The head of Winnipeg Transit laid out plans today for the second leg of the city's rapid transit system, as some councillors debated the project's future.

The city is in the middle of planning the next stage of its Southwest Transitway bus rapid transit (BRT) system from Jubilee Avenue to Bison Drive, near the University of Manitoba.

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Expanding Winnipeg's rapid transit corridor to the University of Manitoba would cost $590 million, which is about $10 million less than first estimated, a council committee was told on Thursday. (CBC)

Transit director Dave Wardrop told council's finance committee on Thursday that expanding the existing transit corridor, which runs from downtown to Jubilee, by 7.6 kilometres to the university would cost $590 million.

The latest estimate is about $10 million less than first estimated, Wardrop said.

In response to musings earlier this week by Transcona Coun. Russ Wyatt — who chairs the finance committee — to replace the current rapid transit system with a light rail transit (LRT) network, Wardrop said light rail would be two to three times more expensive than operating buses.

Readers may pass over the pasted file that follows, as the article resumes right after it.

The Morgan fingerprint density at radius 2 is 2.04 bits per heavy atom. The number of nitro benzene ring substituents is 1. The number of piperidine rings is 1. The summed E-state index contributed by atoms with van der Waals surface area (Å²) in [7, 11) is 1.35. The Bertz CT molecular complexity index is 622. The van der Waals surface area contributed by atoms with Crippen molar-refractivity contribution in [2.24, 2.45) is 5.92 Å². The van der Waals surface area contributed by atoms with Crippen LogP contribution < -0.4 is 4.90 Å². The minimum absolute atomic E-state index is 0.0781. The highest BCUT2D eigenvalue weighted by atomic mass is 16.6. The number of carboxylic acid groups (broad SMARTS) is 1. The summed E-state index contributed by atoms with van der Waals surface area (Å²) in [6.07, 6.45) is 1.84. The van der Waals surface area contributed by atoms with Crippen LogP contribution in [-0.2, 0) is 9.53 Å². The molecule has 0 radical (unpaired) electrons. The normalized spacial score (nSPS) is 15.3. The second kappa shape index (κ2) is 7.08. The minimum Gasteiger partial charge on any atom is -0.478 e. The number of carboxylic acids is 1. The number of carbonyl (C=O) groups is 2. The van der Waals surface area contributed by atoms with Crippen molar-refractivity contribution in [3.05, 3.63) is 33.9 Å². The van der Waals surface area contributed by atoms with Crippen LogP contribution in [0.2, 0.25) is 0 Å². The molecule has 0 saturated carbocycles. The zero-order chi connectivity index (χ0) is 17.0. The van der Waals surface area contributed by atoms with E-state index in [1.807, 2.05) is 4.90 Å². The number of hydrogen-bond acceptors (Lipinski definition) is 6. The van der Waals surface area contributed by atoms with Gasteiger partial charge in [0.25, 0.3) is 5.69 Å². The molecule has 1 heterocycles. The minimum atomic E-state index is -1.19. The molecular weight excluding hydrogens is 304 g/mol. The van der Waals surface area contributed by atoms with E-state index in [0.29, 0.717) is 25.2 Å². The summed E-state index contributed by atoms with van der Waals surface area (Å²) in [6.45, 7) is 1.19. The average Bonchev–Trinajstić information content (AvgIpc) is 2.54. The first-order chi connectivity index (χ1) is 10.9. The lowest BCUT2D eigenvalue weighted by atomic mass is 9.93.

He added that the city's existing application for federal and provincial funding is for bus rapid transit, meaning officials would have to reapply for the money if it wants light rail.

"I think that both BRT and LRT are the right tool for the right job, and the right tool for Winnipeg right now is BRT. That's my own personal perspective," Wardrop said.

"I think absolutely LRT has value. I think LRT will have value for the City of Winnipeg at some point in the future."

Wyatt was not present at Thursday's meeting due to illness.

'Mass chaos' over issue

Meanwhile, St. James-Brooklands Coun. Scott Fielding has been calling on the city to scrap its rapid transit expansion plans and redirect the money to existing infrastructure.

On Thursday, Fielding said he has collected 2,200 signatures in his petition against the expansion

Fielding said Wardrop's position that the second phase of rapid transit should use buses, not light rail, is one more reason to oppose the expansion altogether.

"It's kind of mass chaos here in terms of what's going on. Are we supposed to believe the chair of finance? Are we supposed to believe the administration on this? I don't know," he said.

"I want to make sure that we have good estimates of what the cost will be if we're going to invest $600 million."

Fielding said the money should be better spent first on existing infrastructure before looking at another "transit mega-project."